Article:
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“Every marriage is a story,” Carol Tavris and Elliot Aronson write in their book Mistakes Were Made (But Not By Me): Why We Justify Foolish Beliefs, Bad Decisions, and Hurtful Acts. The Wall Street Journal called it “illuminating” but also, “when you recognize yourself in the stories it tells — mortifying.” You’ll soon see why.

You have your own marriage story version; so does your spouse. How you tell your version could mean the difference between a life of happiness or pain and divorce.

Every married person is guilty at some point of defaulting to this type of toxic storytelling. The good news is that having awareness of the dangers can help you correct your marriage’s trajectory. Tavris and Aronson aren’t marriage counselors, but social psychologists. They prescribe a better marriage storytelling formula based on scientific research. …

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One of four faces of American presidents carved into Mount Rushmore in South Dakota, Washington was chosen to represent the nation’s birth. (Photo: Thomas Hawk)

George Washington should have never been the first president of the United States. He seemed to be predestined for the paramount role he was to take in the winning of American independence and navigating the tumultuous first eight years of the country’s history. It was, however, a miracle he stayed alive through it all.

Time after time his leadership styles propelled him into danger. Time after time, however, he evaded it. Maybe the countless brushes with death allowed him to face his final encounter at the age of sixty-seven with what he called “perfect resignation.”

(Washington’s last words were “‘Tis well.” Not surprising for someone who as a teenager studied the writings of the stoic philosopher Seneca the Younger: “He is the brave man . . . that can look death in the face without trouble or surprise.”) …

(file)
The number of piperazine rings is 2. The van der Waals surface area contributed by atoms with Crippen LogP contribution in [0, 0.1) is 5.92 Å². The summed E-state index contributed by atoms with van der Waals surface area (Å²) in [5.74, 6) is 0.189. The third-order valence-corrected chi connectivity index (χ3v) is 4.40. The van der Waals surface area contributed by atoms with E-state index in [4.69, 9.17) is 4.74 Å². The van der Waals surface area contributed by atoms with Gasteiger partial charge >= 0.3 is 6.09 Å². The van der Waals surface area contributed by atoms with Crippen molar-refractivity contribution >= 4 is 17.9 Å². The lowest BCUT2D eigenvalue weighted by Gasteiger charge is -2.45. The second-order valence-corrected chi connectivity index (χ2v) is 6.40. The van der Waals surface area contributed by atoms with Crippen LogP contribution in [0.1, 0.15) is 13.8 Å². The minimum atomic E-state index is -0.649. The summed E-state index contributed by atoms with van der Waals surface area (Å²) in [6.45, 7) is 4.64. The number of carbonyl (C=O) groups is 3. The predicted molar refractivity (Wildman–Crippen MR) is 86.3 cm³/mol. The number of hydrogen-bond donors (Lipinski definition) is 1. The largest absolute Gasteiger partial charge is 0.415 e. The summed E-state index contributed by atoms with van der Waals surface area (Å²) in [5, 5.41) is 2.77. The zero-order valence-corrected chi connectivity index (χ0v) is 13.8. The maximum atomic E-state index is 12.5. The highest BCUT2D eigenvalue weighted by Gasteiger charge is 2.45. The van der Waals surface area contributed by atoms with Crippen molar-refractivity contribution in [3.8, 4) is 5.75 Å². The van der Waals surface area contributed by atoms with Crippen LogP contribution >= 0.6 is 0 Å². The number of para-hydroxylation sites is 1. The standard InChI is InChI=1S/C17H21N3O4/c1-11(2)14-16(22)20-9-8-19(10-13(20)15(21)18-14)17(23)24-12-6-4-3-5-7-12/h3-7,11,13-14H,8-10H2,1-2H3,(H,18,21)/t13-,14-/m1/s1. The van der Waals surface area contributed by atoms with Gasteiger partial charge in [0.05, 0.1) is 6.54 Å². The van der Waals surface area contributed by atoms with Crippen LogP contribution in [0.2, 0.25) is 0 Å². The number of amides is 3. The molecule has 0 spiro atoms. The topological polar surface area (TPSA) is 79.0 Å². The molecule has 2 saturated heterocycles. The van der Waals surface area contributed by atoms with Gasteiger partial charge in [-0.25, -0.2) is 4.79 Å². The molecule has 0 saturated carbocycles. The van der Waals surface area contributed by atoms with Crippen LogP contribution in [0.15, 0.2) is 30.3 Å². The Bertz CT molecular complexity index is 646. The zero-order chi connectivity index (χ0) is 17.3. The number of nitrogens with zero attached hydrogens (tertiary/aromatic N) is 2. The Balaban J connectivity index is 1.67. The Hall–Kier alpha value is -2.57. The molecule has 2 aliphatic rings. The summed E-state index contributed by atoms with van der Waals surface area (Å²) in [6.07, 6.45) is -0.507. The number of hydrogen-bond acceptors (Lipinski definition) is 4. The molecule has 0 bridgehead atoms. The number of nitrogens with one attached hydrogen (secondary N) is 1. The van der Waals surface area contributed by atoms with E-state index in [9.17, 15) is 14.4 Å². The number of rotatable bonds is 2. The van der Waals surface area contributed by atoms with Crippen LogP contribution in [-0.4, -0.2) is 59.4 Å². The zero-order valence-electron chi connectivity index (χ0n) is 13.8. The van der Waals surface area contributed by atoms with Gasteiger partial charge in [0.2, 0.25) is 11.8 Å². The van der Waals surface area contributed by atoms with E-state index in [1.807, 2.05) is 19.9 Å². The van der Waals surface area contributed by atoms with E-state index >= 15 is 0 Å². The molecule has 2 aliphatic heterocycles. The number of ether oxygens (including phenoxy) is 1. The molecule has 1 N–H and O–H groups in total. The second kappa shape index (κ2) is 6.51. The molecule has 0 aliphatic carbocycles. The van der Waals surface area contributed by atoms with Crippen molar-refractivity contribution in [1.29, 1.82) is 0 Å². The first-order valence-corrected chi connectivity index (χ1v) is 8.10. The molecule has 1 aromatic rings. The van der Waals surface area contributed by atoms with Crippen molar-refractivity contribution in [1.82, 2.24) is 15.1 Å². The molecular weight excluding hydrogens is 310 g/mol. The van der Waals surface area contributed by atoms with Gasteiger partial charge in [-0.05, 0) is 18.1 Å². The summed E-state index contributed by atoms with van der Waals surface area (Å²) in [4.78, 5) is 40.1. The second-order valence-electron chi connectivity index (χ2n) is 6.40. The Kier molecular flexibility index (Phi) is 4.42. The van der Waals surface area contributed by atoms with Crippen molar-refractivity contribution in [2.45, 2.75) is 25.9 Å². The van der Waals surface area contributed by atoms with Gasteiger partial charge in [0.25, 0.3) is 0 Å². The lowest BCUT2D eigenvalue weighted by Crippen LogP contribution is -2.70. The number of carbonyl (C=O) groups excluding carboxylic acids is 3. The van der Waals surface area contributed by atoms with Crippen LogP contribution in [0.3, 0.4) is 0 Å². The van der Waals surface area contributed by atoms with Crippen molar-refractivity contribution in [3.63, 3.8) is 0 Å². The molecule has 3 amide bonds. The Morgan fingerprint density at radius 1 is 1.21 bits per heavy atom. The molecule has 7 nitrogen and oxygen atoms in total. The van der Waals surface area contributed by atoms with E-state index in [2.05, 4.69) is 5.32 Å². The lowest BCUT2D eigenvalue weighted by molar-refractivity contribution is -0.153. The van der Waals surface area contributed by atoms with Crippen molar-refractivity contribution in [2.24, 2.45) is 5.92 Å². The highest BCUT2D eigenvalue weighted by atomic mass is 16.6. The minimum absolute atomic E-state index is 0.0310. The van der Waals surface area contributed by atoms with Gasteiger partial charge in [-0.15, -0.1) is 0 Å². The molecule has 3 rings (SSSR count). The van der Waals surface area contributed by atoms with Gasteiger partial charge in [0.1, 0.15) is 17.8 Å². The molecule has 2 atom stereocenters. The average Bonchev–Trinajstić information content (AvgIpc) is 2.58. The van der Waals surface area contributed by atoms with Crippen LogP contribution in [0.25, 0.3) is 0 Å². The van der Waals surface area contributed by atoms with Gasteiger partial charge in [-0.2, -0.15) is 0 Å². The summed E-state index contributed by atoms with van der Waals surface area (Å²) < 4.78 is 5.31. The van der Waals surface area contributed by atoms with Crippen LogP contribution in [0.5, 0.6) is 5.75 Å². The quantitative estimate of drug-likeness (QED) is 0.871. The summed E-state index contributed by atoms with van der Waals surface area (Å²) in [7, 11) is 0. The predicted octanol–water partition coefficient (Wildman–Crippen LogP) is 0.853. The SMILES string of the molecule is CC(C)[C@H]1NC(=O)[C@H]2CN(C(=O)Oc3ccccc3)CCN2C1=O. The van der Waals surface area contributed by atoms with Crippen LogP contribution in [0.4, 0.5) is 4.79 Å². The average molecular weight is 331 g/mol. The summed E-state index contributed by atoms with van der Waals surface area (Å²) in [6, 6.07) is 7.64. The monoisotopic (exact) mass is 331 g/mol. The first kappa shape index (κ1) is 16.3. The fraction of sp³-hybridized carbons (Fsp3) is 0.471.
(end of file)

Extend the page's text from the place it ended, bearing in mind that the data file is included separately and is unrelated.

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We’ve all been there at work: somebody lampoons you, either in front of others or on one of those lanky email chains. Whether their comment was intentional or not, now your day is capsized. Emotion floods your system, and your levelheadedness drowns.

Defensive mode engaged, you waste the next ten minutes justifying your innocence. Surgically picking apart that arrow-to-the-heart of a comment, you analyze its merits. Perhaps you even squander the mental energy drafting a rebuttal for the ages.

You choose to trade productive work for prolonging a soon-to-be-forgotten incident. What good does it do? …

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Sir Paul McCartney on tour in 2010 (Photo: oliver.gill)

In 1980, a decade after the collapse of the Beatles, Sir Paul McCartney arrived at Tokyo’s Narita International Airport where he was met first by screaming fans and TV cameras, and then handcuffs.

Perhaps the most adored and famous human on earth during Beatlemania’s zenith in the mid-sixties, Paul headed for Japan with his family over a decade later, this time as the frontman and leader of his own band.

Paul McCartney and Wings, a concert-attraction juggernaut, were to embark on an eleven-date world-tour beginning in Tokyo’s Budokan Hall, “where the Beatles had appeared in 1966 during the chaotic Far East tour that helped finally sicken them of live performance,” biographer Philip Norman writes in Paul McCartney: The Life. …

“A former psychologist and guidance counselor is now sucking the shit out of people’s septic tanks full time,” Mike Rowe tells Tim Ferriss on The Tim Ferriss Show episode number 157 titled “The Importance of Being Dirty: Lessons from Mike Rowe.”

At first glance, the story of this former guidance counselor, now sewage-handler, evokes sympathy. But there is more to the story than that.

Host of the Emmy-nominated show Dirty Jobs, Rowe spent eight years interviewing people with the grimiest, most back-breaking or dangerous jobs imaginable, experiencing first-hand the work in their shoes.